An exact estimate of what happens when the evapotranspiration and the latent heat flux are suppressed on a certain part of land area requires solving the problem simultatenously for the radiative-convective transfer [a radiative-convective transfer means that the infrared radiation heats up air which then leads to convection] and the temperature profile. This problem is too complicated for modern global climate models, which therefore apply the so-called convective parameterization. The idea is to postulate the (generally unknown) value of a critical temperature lapse rate instead of solving for it. While the numerical simulation is run, ‘whenever the radiative equilibrium lapse rate is greater than the critical lapse rate, the lapse rate is set equal to the critical lapse rate’.
We have seen that, for a given amount of absorbers [absorbers means the greenhouse gas at lower levels that absorbs the infrared radiation], surface temperature is determined by the vertical distribution of the non-radiative heat fluxes [non-radiative fluxes is the water vapor transporting the latent heat upward]. But these fluxes themselves depend on the vertical temperature gradient: if the air temperature declines with height faster than a certain critical lapse rate, the atmosphere is unstable to convection. The non-radiative heat fluxes originate proportional to the difference between the actual and the critical temperature lapse rates. Therefore, strictly speaking, it is not justified to freely vary where and how the non-radiative heat fluxes dissipate to thermal radiation, not paying attention to whether the resulting vertical temperature profile is consistent with their specified values.”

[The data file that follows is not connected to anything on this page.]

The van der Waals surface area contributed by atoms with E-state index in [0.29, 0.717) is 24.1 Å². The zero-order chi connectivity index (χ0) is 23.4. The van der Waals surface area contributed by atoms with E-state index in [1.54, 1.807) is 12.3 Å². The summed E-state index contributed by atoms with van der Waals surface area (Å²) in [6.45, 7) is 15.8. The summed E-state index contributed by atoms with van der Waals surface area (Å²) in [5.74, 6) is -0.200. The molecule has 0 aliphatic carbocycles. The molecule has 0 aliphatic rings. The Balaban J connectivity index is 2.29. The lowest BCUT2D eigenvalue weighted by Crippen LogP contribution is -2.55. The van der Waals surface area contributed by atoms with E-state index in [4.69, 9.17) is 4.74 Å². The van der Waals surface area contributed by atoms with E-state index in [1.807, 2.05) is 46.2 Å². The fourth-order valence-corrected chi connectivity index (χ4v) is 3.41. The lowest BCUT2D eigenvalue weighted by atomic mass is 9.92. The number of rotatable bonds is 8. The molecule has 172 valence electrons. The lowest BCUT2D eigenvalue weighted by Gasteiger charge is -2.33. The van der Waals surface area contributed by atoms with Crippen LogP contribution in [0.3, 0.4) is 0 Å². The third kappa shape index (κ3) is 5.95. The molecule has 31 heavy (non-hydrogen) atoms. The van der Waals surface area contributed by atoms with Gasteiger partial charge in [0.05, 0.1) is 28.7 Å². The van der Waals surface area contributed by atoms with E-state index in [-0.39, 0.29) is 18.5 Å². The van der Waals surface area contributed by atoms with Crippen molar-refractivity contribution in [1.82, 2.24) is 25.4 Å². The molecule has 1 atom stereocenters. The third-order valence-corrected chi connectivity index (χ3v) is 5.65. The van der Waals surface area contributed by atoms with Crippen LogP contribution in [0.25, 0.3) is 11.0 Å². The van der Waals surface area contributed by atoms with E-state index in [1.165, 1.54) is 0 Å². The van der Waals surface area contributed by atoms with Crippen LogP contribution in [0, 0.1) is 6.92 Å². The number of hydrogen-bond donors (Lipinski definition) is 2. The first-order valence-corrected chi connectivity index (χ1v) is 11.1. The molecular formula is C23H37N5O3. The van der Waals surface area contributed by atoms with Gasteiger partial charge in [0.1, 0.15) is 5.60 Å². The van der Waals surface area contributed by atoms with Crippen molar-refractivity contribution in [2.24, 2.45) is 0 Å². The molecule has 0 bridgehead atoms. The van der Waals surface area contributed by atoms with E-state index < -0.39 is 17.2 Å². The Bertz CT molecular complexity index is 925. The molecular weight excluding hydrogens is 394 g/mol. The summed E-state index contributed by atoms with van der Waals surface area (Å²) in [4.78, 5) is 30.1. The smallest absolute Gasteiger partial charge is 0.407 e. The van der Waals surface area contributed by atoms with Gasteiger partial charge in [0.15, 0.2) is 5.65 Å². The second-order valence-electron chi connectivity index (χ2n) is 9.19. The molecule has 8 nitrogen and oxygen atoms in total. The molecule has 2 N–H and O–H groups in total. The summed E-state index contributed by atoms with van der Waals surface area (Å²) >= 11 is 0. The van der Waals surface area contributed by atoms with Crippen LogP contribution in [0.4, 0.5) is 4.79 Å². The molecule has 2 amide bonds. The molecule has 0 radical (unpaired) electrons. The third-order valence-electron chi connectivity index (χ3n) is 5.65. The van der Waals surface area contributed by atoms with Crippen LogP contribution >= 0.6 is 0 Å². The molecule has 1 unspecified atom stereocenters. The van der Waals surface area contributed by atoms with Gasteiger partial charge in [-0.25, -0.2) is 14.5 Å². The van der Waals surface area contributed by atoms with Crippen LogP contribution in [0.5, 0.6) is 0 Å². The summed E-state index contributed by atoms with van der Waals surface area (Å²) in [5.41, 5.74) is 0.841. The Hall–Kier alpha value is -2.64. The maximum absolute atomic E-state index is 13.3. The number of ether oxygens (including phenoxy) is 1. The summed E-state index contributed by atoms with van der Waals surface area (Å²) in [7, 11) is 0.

An exact estimate of what happens when the evapotranspiration and the latent heat flux are suppressed on a certain part of land area requires solving the problem simultatenously for the radiative-convective transfer and the temperature profile. This problem is too complicated for modern global climate models, which therefore apply the so-called convective parameterization. The idea is to postulate the (generally unknown) value of a critical temperature lapse rate instead of solving for it. While the numerical simulation is run, ‘whenever the radiative equilibrium lapse rate is greater than the critical lapse rate, the lapse rate is set equal to the critical lapse rate’
Therefore, by construction, global climate models cannot provide any independent information about the climatic effect of evapotranspirational cooling – that should be manifested as the change in the global mean lapse rate – besides what was fed into them a priori via convective parameterization.”